Acoma Pueblo welcomes visitors with a willingness to share its history, food, art, and thriving culture. 


The best way to understand the vitality of the centuries-old Acoma Pueblo culture may just be to meet the residents of Sky City. “My people share their experiences of living on top of the mesa, and often share their kindness by offering food or a friendly hello,” says tour ambassador Brandon “Turtle” Valdo. “This makes coming to Sky City special, because we try to make people feel comfortable and like they belong.” 


Reopening one of  the oldest continuously inhabited settlements in North America after more than three years of pandemic-related closure is important for the gregarious guide. “My favorite part is sharing the history, because I’m part of that ancestry,” says Valdo. “I want everyone to understand that all Native tribes and pueblos aren’t the same.”


About an hour’s drive west of Albuquerque, the ancestral site called Sky City dates back to AD 1100, with more than 300 structures made of adobe and sandstone perched atop a 360-foot mesa. About 50 Acoma people, mostly elders, call Sky City home year-round, living in residences passed down by families through matrilineal lines. Many others return for feast days and special ceremonies that honor ancestors, saints, and harvests in February, September, and December. Receiving a personal invitation to attend an event, some of which welcome the public, is a singular honor.

San Estevan del Rey Acoma

A National Trust for Historic Preservation historic site, Sky City also features the San Estevan del Rey Mission Church, founded by Spanish friars in 1629 and is itself a National Historic Landmark. One of the oldest churches in the country, the mission-style church was constructed by Acoma ancestors, who hauled the timber beams from the San Mateo Mountains 30 miles away and carried soil for the historic cemetery up from the valley floor by hand.


Sitting in the beautiful high-desert landscape of the Acoma Valley, the 40,000-square-foot Sky City Cultural Center and Haak’u Museum act as a gateway to the pueblo. The 90-minute guided tours begin there, with participants encouraged to take in the museum’s displays showcasing how the pueblo is sustaining its long history, lifeways, and art forms like pottery, jewelry, sculpture, painting, and clothing.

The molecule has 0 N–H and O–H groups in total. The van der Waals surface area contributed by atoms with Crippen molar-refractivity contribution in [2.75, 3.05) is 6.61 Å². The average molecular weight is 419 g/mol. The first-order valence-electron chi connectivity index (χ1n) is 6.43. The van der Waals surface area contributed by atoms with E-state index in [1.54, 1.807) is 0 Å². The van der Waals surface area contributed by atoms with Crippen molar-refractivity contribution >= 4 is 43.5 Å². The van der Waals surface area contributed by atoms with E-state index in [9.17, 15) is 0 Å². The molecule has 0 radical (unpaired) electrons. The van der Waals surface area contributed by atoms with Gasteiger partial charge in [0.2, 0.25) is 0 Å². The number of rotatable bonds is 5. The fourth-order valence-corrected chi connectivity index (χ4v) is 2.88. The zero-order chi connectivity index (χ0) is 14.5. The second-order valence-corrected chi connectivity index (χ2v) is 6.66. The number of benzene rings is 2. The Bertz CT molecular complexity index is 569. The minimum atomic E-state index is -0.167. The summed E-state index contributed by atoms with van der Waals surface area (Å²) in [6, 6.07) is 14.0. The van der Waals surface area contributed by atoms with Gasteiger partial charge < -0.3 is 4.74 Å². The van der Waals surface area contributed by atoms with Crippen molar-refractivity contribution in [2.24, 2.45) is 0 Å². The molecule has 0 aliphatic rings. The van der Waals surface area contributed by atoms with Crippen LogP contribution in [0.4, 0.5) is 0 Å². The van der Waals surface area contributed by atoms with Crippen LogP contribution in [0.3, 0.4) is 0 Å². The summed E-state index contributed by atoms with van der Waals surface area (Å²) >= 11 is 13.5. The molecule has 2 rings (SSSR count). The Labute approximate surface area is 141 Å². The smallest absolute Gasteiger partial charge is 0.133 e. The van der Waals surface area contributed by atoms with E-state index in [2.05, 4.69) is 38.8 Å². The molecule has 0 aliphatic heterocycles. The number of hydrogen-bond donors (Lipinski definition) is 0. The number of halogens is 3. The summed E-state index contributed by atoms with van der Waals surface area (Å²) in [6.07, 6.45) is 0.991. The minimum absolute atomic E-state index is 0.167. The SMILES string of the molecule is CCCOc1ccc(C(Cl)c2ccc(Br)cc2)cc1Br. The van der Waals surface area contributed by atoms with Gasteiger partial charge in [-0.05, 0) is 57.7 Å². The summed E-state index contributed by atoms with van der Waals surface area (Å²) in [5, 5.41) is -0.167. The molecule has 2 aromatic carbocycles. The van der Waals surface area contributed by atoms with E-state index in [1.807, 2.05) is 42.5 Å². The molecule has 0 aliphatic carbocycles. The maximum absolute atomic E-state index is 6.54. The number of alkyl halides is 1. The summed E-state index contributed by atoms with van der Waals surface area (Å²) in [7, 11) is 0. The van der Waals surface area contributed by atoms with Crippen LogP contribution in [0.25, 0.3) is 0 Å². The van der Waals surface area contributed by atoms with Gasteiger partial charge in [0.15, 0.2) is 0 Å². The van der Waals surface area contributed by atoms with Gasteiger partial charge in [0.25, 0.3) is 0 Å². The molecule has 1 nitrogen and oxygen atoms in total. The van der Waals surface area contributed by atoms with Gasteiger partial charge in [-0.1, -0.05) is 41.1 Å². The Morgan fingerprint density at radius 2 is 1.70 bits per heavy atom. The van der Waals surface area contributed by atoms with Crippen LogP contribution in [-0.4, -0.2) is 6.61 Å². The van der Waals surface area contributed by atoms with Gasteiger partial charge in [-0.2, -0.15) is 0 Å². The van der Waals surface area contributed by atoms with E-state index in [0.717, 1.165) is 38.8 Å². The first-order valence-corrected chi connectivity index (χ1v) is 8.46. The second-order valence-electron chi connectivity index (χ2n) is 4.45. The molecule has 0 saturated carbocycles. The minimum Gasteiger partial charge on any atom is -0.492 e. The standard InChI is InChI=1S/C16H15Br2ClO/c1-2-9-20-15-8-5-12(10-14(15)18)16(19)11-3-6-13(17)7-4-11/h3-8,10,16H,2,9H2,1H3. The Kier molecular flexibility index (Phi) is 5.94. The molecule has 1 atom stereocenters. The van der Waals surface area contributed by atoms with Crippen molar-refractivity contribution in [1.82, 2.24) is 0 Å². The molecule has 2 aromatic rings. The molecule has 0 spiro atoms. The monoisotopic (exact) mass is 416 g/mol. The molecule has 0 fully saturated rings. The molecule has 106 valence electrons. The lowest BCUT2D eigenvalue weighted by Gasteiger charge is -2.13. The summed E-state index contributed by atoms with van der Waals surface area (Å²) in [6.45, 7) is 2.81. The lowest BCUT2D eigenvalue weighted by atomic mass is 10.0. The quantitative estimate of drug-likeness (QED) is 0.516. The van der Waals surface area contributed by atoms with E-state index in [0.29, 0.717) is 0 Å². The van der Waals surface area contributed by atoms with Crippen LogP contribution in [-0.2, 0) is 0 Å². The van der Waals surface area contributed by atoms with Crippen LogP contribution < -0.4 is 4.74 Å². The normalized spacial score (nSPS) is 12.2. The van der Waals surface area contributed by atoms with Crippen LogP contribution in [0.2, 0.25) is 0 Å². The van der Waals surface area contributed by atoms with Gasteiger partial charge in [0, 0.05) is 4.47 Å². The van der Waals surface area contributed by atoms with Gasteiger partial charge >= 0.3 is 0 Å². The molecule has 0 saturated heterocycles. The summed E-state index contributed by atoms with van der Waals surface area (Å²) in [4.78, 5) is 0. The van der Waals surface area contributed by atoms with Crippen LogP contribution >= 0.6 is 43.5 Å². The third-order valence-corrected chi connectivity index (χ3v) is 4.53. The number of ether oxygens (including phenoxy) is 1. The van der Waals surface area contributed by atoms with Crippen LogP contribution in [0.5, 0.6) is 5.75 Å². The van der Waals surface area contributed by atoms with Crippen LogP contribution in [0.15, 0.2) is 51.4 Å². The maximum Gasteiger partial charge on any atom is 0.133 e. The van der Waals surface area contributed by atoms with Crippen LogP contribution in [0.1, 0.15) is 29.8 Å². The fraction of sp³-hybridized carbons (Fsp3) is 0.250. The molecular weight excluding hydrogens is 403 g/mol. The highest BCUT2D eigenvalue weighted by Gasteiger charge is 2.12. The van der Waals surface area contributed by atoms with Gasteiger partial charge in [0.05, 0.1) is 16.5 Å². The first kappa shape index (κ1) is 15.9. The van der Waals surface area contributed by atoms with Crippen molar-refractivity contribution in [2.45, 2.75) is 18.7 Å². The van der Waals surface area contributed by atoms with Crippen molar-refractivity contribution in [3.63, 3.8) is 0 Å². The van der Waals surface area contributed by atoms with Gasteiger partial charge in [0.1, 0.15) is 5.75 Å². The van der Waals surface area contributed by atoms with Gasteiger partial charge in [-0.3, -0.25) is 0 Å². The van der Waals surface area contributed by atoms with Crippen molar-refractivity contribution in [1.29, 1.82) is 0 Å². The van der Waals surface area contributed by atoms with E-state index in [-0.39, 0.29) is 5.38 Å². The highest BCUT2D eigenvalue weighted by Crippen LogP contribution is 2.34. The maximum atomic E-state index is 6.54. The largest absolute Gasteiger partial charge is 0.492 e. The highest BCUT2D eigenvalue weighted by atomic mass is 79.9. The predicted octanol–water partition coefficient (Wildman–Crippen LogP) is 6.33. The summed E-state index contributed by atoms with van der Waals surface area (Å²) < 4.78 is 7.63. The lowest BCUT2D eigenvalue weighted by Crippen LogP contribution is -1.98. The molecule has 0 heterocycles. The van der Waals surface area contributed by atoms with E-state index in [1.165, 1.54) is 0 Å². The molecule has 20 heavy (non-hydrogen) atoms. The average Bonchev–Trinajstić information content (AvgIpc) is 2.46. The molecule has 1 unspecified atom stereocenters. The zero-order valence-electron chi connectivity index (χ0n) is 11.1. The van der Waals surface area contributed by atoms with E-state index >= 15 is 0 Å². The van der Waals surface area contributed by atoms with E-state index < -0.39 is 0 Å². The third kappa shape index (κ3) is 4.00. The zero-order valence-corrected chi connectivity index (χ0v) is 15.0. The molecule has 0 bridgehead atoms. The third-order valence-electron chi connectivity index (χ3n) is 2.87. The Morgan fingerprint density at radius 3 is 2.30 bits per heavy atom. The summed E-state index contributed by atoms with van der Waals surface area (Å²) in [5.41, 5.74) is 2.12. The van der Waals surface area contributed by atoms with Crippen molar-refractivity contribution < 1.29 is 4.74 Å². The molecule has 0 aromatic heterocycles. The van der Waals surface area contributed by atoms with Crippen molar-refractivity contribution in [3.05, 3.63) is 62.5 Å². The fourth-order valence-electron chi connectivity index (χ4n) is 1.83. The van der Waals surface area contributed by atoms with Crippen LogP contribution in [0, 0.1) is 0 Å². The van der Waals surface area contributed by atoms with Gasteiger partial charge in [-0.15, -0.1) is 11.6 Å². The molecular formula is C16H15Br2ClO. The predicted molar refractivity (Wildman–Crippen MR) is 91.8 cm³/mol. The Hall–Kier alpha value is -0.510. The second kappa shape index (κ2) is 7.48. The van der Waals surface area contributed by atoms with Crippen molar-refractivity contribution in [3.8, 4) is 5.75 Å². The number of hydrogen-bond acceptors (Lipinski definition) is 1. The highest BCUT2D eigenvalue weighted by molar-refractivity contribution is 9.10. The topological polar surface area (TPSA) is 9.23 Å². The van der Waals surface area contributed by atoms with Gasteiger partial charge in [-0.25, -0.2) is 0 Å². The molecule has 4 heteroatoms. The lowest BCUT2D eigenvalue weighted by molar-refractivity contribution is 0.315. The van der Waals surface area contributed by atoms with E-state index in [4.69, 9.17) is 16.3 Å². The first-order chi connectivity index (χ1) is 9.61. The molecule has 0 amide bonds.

Acoma Mesa View

The traditional Acoma pottery on display features delicate black geometric designs representing rain, mountains, flowers, and other natural elements. Made of clay found on the pueblo, the pottery’s thin, hand-coiled walls ring with bell-like tones. Rotating exhibitions of contemporary works reveal how today’s artisans interpret centuries-old techniques and motifs with modern flair, including in items such as clay storytellers and other decorative figurines that embrace a broader palette of pottery colors to include reds, oranges, and browns. The Gaits’i Gift Shop offers pottery as well as cards and books, clothing and accessories, artworks, jewelry, and more as mementos of time spent in this vibrant place. 


Before or after a tour, enjoy a meal at the Yaak’a Cafe to sample a menu of traditional dishes and new takes on them. Yaak’a, which translates to “corn” in Keres, the language of Acoma, has been farmed for centuries and forms the centerpiece of many dishes. Stews of pork and green or red chile and freshly made fry bread—often topped with beans, beef, and chile—demonstrate how delicious these staples can be.

Acoma Horno

To cap the guided exploration of Sky City, visitors can climb down the hand-carved sandstone staircase for a stark example of what it meant to live there. Before modern times and the construction of a road, the steep, 300-step path provided the only access to the summit for people, animals, food, and water.


Valdo, whose great-grandmother gave him the nickname Turtle because of his slowness in chopping wood, believes the tours provide a deeper appreciation for Acoma’s living history. “About 10 percent of guests show up and are skeptical—they wonder what the big deal is,” he says. “When they hear the history and see the beauty and the houses and talk with people, their minds are changed. It’s exciting to see someone walk away happy, having learned something, and feeling honored to have been invited to engage with my culture.”